Even before then, the Macron campaign had begun looking for ways to make life a little harder for the Russians, showing a level of skill and ingenuity that was missing in Hillary Clinton’s presidential campaign and at the Democratic National Committee, which had minimal security protections and for months ignored F.B.I. warnings that its computer system had been penetrated.
“We went on a counteroffensive,” said Mr. Mahjoubi. “We couldn’t guarantee 100 percent protection” from the attacks, “so we asked: what can we do?” Mr. Mahjoubi opted for a classic “cyber-blurring” strategy, well known to banks and corporations, creating false email accounts and filled them with phony documents the way a bank teller keeps fake bills in the cash drawer in case of a robbery.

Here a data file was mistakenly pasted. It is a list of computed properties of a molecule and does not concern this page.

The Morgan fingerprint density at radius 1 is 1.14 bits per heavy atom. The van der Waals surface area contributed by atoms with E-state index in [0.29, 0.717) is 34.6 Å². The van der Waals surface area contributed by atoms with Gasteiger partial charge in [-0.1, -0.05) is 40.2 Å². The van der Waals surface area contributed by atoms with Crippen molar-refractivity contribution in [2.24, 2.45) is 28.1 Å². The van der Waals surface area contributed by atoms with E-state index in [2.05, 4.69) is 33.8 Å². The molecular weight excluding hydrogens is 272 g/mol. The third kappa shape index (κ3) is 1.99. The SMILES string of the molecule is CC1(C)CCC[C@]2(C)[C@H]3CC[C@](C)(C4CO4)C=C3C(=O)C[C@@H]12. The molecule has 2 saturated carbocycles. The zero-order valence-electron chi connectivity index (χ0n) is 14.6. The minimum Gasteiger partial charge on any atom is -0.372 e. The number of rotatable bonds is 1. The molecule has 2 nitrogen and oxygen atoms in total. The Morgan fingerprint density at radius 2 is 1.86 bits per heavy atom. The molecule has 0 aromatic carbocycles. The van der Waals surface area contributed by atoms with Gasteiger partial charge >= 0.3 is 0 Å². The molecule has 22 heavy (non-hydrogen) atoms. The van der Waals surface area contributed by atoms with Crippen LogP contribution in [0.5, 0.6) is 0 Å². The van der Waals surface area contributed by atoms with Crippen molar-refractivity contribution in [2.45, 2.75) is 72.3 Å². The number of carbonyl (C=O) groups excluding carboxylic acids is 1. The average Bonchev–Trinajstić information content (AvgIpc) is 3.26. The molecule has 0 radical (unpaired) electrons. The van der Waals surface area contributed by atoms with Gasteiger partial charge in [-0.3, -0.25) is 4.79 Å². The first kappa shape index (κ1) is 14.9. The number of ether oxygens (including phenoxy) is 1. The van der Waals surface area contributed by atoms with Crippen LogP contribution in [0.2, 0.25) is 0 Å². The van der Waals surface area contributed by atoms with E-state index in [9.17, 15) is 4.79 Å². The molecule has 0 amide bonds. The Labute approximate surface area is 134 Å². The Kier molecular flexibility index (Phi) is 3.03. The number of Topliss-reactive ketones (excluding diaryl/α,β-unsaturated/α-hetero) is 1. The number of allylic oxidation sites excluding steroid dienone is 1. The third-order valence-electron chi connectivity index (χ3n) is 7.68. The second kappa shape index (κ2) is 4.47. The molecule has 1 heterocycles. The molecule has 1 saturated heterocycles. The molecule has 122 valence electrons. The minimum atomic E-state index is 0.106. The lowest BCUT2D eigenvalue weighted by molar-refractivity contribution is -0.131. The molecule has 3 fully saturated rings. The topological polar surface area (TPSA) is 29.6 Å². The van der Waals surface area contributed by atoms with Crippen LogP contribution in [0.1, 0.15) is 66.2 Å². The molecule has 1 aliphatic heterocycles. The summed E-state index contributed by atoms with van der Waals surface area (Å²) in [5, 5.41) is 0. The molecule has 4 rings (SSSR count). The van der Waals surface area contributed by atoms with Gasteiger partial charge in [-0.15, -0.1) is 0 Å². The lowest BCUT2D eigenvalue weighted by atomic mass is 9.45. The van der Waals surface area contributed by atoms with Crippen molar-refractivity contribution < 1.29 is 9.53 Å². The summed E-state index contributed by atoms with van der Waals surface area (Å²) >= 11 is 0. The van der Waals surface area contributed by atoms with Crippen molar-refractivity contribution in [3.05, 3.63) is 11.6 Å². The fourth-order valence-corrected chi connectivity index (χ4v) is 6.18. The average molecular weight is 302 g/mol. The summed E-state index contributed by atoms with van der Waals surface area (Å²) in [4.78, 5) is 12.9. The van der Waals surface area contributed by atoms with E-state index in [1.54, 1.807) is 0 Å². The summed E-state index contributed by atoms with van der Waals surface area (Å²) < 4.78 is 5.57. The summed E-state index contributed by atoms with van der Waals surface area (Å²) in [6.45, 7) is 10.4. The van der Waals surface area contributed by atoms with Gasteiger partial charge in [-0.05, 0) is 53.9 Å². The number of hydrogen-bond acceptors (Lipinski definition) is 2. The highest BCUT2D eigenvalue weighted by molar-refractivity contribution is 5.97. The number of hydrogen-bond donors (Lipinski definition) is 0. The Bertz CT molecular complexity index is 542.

“We created false accounts, with false content, as traps. We did this massively, to create the obligation for them to verify, to determine whether it was a real account,” Mr. Mahjoubi said. “I don’t think we prevented them. We just slowed them down,” he said. “Even if it made them lose one minute, we’re happy,” he said.
Mr. Mahjoubi refused to reveal the nature of the false documents that were created, or to say whether, in the Friday document dump that was the result of the hacking campaign, there were false documents created by the Macron campaign.